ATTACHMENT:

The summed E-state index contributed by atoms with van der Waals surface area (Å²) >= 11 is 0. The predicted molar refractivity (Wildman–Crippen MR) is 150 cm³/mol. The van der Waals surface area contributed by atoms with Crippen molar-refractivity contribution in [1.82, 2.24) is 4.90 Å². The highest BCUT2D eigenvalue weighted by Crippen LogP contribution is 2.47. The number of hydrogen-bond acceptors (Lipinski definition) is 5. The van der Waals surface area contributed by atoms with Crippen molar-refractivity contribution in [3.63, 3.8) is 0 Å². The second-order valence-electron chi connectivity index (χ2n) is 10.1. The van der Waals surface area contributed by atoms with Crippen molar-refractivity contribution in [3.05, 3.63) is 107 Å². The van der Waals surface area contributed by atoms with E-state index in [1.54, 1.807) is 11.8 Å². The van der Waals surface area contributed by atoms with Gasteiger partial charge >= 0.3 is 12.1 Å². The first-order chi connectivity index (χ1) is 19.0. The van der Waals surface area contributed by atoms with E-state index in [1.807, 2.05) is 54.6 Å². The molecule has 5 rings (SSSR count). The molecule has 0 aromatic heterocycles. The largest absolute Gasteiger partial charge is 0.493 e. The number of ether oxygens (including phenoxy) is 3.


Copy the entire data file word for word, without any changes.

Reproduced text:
The summed E-state index contributed by atoms with van der Waals surface area (Å²) >= 11 is 0. The predicted molar refractivity (Wildman–Crippen MR) is 150 cm³/mol. The van der Waals surface area contributed by atoms with Crippen molar-refractivity contribution in [1.82, 2.24) is 4.90 Å². The highest BCUT2D eigenvalue weighted by Crippen LogP contribution is 2.47. The number of hydrogen-bond acceptors (Lipinski definition) is 5. The van der Waals surface area contributed by atoms with Crippen molar-refractivity contribution in [3.63, 3.8) is 0 Å². The second-order valence-electron chi connectivity index (χ2n) is 10.1. The van der Waals surface area contributed by atoms with Crippen molar-refractivity contribution in [3.05, 3.63) is 107 Å². The van der Waals surface area contributed by atoms with E-state index in [1.54, 1.807) is 11.8 Å². The van der Waals surface area contributed by atoms with Gasteiger partial charge >= 0.3 is 12.1 Å². The first-order chi connectivity index (χ1) is 19.0. The van der Waals surface area contributed by atoms with E-state index in [1.807, 2.05) is 54.6 Å². The molecule has 5 rings (SSSR count). The molecule has 0 aromatic heterocycles. The largest absolute Gasteiger partial charge is 0.493 e. The number of ether oxygens (including phenoxy) is 3.